There are many who accuse Catholics of idolatry. They look at our churches and statues and call them props that we not only don’t need but can’t need. One critic I read recently stated “If you love your wife, you won’t need her to be healthy and beautiful to help you love her.  Thus image worship is always idolatry.”

I beg to differ. And I’ll do so using the words of St. Francis:

“Preach the Gospel at all times and when necessary, use words.”

The Sistine Chapel isn’t idolatry, it’s a prayer. The Pieta statue showing Mary holding the crucified body of Jesus is a prayer. The church we attend every Sunday is a prayer. They express our passion for the divine. And the critic who said men don’t need our wives to look beautiful to help us love them was looking at the wrong side of this relationship coin. The point is that husbands and wives do all they can with what they have to please their loved one because they’re expressing THEIR love. That, too, is a prayer.

Some people say that pop culture is idolatry. But I would argue that you can find prayer in even the shiniest Hollywood baubles. Take “Singing in the Rain,” for example. That scene where Gene Kelley is walking down the street feeling love for someone he met. He can’t hide his feelings so he breaks out in the song and dance expressed in the movie’s title. His character wasn’t doing this for anyone on the street. He wasn’t doing it for himself–unless he was crazy, and I don’t think he was written that way. So he was giving thanks in some spiritual way with all his passion.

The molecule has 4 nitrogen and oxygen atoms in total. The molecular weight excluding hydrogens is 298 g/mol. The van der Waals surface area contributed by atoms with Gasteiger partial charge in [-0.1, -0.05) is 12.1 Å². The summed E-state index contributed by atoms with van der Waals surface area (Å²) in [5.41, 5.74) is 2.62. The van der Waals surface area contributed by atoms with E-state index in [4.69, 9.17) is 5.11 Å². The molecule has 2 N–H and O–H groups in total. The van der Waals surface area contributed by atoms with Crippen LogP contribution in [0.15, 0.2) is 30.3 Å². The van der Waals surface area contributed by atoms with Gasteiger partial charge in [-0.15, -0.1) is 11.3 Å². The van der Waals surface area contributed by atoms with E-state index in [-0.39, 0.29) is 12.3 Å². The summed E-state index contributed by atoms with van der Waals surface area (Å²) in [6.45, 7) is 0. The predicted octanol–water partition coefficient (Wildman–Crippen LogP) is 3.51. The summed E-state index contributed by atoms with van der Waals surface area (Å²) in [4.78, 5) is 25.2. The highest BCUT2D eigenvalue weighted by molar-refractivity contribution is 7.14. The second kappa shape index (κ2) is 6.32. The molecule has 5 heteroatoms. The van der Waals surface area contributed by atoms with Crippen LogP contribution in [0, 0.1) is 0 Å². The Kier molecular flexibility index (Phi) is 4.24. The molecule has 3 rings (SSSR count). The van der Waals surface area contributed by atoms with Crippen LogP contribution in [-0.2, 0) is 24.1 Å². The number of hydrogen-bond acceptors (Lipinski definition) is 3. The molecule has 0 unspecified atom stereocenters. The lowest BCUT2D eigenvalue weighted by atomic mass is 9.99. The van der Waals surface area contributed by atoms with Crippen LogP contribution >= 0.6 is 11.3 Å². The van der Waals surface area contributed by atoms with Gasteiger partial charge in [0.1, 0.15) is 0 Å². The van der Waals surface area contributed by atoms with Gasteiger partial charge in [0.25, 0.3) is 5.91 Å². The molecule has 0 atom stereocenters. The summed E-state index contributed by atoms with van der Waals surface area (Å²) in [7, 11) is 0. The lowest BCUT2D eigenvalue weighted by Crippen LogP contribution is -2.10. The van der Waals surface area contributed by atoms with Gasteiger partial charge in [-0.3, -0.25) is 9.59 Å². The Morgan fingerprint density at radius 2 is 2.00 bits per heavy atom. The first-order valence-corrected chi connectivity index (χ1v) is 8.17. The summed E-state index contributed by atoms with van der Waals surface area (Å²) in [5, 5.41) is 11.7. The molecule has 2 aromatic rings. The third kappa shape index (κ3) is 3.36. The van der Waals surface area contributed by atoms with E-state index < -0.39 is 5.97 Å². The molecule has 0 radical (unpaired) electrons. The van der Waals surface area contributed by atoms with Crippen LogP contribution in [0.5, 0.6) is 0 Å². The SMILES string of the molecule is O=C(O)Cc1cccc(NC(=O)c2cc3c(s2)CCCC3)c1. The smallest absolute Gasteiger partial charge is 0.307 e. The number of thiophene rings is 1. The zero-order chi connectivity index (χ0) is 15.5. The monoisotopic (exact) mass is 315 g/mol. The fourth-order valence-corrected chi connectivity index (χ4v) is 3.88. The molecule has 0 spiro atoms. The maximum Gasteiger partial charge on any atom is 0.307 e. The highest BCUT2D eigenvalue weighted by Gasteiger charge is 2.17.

Now who in real life breaks out in song out of passion for someone we love? Churchgoers—and not just Catholic churchgoers, either. Even those who accuse Catholics of idolatry express their joy in music during worship. Is that idolatry?

This Sunday’s readings put me on this little excursion into the art of prayer in its many forms. Some of the most beautiful prayers are non-verbal. Your life can be a prayer, as Isaiah implies in our first reading:

“Share your bread with the hungry,
shelter the oppressed and the homeless;
clothe the naked when you see them,
and do not turn your back on your own.
Then your light shall break forth like the dawn.”

St. Paul makes the point even clearer in this Sunday’s letter to the Corinthians:

“My message and my proclamation
were not with persuasive words of wisdom,
but with a demonstration of Spirit and power,
so that your faith might rest not on human wisdom
but on the power of God.”

And then in the Gospel reading from Matthew, our King of Kings, Master of the most gorgeous verbal images as sculpted via parables, told his disciples to do the same by stimulating the senses so anyone who heard the word of God could taste and see it as well as hear it.

“You are the salt of the earth.
But if salt loses its taste, with what can it be seasoned?
It is no longer good for anything
but to be thrown out and trampled underfoot.
You are the light of the world. Your light must shine before others,
that they may see your good deeds
and glorify your heavenly Father.”

We are all born as God’s children, and our strongest memories from childhood are from our senses, not words.  And as his children He has lavished many gifts upon us—sight, sound, smell, touch, etc. He wants us to pray with the gifts he gave us.